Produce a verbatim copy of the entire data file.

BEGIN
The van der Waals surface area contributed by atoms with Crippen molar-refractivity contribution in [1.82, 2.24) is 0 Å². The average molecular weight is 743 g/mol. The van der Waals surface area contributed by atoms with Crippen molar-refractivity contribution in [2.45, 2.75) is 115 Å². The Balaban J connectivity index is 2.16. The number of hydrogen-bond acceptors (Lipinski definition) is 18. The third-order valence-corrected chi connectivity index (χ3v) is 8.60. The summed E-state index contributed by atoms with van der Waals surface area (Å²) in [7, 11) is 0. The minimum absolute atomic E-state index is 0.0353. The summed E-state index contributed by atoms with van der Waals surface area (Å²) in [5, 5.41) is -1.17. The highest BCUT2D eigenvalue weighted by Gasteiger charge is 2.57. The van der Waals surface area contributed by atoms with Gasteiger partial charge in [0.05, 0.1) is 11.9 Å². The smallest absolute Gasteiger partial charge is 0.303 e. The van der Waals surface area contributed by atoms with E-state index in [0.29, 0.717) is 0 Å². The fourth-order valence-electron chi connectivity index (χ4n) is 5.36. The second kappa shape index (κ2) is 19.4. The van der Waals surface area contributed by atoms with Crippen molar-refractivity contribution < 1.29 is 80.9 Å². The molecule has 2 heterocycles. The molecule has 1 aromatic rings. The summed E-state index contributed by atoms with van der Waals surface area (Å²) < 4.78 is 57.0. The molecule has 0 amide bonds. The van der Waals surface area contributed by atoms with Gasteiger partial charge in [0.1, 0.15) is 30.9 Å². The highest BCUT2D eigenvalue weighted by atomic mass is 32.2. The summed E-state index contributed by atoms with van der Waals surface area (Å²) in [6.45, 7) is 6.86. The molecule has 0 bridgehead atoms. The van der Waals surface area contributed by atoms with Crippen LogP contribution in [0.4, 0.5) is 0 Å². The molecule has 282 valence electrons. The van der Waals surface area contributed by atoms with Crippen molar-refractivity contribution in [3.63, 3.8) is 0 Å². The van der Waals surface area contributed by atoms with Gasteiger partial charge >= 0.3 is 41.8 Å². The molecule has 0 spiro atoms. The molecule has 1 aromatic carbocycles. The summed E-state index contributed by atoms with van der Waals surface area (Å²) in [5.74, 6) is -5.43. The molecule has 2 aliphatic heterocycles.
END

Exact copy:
The van der Waals surface area contributed by atoms with Crippen molar-refractivity contribution in [1.82, 2.24) is 0 Å². The average molecular weight is 743 g/mol. The van der Waals surface area contributed by atoms with Crippen molar-refractivity contribution in [2.45, 2.75) is 115 Å². The Balaban J connectivity index is 2.16. The number of hydrogen-bond acceptors (Lipinski definition) is 18. The third-order valence-corrected chi connectivity index (χ3v) is 8.60. The summed E-state index contributed by atoms with van der Waals surface area (Å²) in [7, 11) is 0. The minimum absolute atomic E-state index is 0.0353. The summed E-state index contributed by atoms with van der Waals surface area (Å²) in [5, 5.41) is -1.17. The highest BCUT2D eigenvalue weighted by Gasteiger charge is 2.57. The van der Waals surface area contributed by atoms with Gasteiger partial charge in [0.05, 0.1) is 11.9 Å². The smallest absolute Gasteiger partial charge is 0.303 e. The van der Waals surface area contributed by atoms with E-state index in [0.29, 0.717) is 0 Å². The fourth-order valence-electron chi connectivity index (χ4n) is 5.36. The second kappa shape index (κ2) is 19.4. The van der Waals surface area contributed by atoms with Crippen molar-refractivity contribution < 1.29 is 80.9 Å². The molecule has 2 heterocycles. The molecule has 1 aromatic rings. The summed E-state index contributed by atoms with van der Waals surface area (Å²) < 4.78 is 57.0. The molecule has 0 amide bonds. The van der Waals surface area contributed by atoms with Gasteiger partial charge in [0.1, 0.15) is 30.9 Å². The highest BCUT2D eigenvalue weighted by atomic mass is 32.2. The summed E-state index contributed by atoms with van der Waals surface area (Å²) in [6.45, 7) is 6.86. The molecule has 0 bridgehead atoms. The van der Waals surface area contributed by atoms with Crippen LogP contribution in [0.4, 0.5) is 0 Å². The molecule has 282 valence electrons. The van der Waals surface area contributed by atoms with Crippen molar-refractivity contribution in [3.63, 3.8) is 0 Å². The van der Waals surface area contributed by atoms with Gasteiger partial charge >= 0.3 is 41.8 Å². The molecule has 0 spiro atoms. The molecule has 1 aromatic carbocycles. The summed E-state index contributed by atoms with van der Waals surface area (Å²) in [5.74, 6) is -5.43. The molecule has 2 aliphatic heterocycles.